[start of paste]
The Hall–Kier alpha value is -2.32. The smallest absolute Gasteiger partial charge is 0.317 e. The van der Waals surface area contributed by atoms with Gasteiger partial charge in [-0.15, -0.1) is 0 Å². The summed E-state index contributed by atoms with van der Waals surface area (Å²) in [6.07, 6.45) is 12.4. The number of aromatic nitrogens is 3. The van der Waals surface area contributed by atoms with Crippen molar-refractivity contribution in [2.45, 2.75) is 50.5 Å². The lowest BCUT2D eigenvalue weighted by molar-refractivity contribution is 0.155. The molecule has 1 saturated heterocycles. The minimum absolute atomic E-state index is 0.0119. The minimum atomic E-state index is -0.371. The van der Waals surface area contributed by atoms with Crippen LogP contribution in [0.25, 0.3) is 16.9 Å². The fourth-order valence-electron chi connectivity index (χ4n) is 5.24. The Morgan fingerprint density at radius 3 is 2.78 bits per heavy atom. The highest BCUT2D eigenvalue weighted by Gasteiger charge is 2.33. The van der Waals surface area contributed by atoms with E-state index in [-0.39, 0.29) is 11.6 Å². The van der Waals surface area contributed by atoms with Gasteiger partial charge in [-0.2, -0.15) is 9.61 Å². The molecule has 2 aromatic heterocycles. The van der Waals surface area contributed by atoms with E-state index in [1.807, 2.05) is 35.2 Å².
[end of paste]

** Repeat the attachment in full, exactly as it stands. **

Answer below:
The Hall–Kier alpha value is -2.32. The smallest absolute Gasteiger partial charge is 0.317 e. The van der Waals surface area contributed by atoms with Gasteiger partial charge in [-0.15, -0.1) is 0 Å². The summed E-state index contributed by atoms with van der Waals surface area (Å²) in [6.07, 6.45) is 12.4. The number of aromatic nitrogens is 3. The van der Waals surface area contributed by atoms with Crippen molar-refractivity contribution in [2.45, 2.75) is 50.5 Å². The lowest BCUT2D eigenvalue weighted by molar-refractivity contribution is 0.155. The molecule has 1 saturated heterocycles. The minimum absolute atomic E-state index is 0.0119. The minimum atomic E-state index is -0.371. The van der Waals surface area contributed by atoms with Crippen LogP contribution in [0.25, 0.3) is 16.9 Å². The fourth-order valence-electron chi connectivity index (χ4n) is 5.24. The Morgan fingerprint density at radius 3 is 2.78 bits per heavy atom. The highest BCUT2D eigenvalue weighted by Gasteiger charge is 2.33. The van der Waals surface area contributed by atoms with E-state index in [-0.39, 0.29) is 11.6 Å². The van der Waals surface area contributed by atoms with Gasteiger partial charge in [-0.2, -0.15) is 9.61 Å². The molecule has 2 aromatic heterocycles. The van der Waals surface area contributed by atoms with E-state index in [1.807, 2.05) is 35.2 Å².